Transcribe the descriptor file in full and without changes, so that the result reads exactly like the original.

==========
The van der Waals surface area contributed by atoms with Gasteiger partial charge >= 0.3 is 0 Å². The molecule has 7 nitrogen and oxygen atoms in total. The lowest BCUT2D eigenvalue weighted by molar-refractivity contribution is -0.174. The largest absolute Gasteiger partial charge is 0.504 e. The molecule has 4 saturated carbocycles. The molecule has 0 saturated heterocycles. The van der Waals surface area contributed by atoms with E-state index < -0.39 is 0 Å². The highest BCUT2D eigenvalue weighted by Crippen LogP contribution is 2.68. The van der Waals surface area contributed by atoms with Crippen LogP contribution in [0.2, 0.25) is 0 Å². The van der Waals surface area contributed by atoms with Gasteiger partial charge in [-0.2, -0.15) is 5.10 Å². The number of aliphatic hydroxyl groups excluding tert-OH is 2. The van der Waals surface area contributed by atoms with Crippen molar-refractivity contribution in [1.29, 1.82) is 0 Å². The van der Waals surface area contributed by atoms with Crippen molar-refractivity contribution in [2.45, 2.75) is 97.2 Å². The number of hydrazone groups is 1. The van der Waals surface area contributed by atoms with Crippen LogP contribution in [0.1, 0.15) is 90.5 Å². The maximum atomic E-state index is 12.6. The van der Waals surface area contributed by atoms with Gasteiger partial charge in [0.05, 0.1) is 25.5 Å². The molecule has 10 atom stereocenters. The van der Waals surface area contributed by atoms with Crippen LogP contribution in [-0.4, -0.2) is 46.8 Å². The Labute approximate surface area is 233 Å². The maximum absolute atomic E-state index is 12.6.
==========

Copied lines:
The van der Waals surface area contributed by atoms with Gasteiger partial charge >= 0.3 is 0 Å². The molecule has 7 nitrogen and oxygen atoms in total. The lowest BCUT2D eigenvalue weighted by molar-refractivity contribution is -0.174. The largest absolute Gasteiger partial charge is 0.504 e. The molecule has 4 saturated carbocycles. The molecule has 0 saturated heterocycles. The van der Waals surface area contributed by atoms with E-state index < -0.39 is 0 Å². The highest BCUT2D eigenvalue weighted by Crippen LogP contribution is 2.68. The van der Waals surface area contributed by atoms with Crippen LogP contribution in [0.2, 0.25) is 0 Å². The van der Waals surface area contributed by atoms with Gasteiger partial charge in [-0.2, -0.15) is 5.10 Å². The number of aliphatic hydroxyl groups excluding tert-OH is 2. The van der Waals surface area contributed by atoms with Crippen molar-refractivity contribution in [1.29, 1.82) is 0 Å². The van der Waals surface area contributed by atoms with Crippen molar-refractivity contribution in [2.45, 2.75) is 97.2 Å². The number of hydrazone groups is 1. The van der Waals surface area contributed by atoms with Crippen LogP contribution in [0.1, 0.15) is 90.5 Å². The maximum atomic E-state index is 12.6. The van der Waals surface area contributed by atoms with Gasteiger partial charge in [0.05, 0.1) is 25.5 Å². The molecule has 10 atom stereocenters. The van der Waals surface area contributed by atoms with Crippen LogP contribution in [-0.4, -0.2) is 46.8 Å². The Labute approximate surface area is 233 Å². The maximum absolute atomic E-state index is 12.6.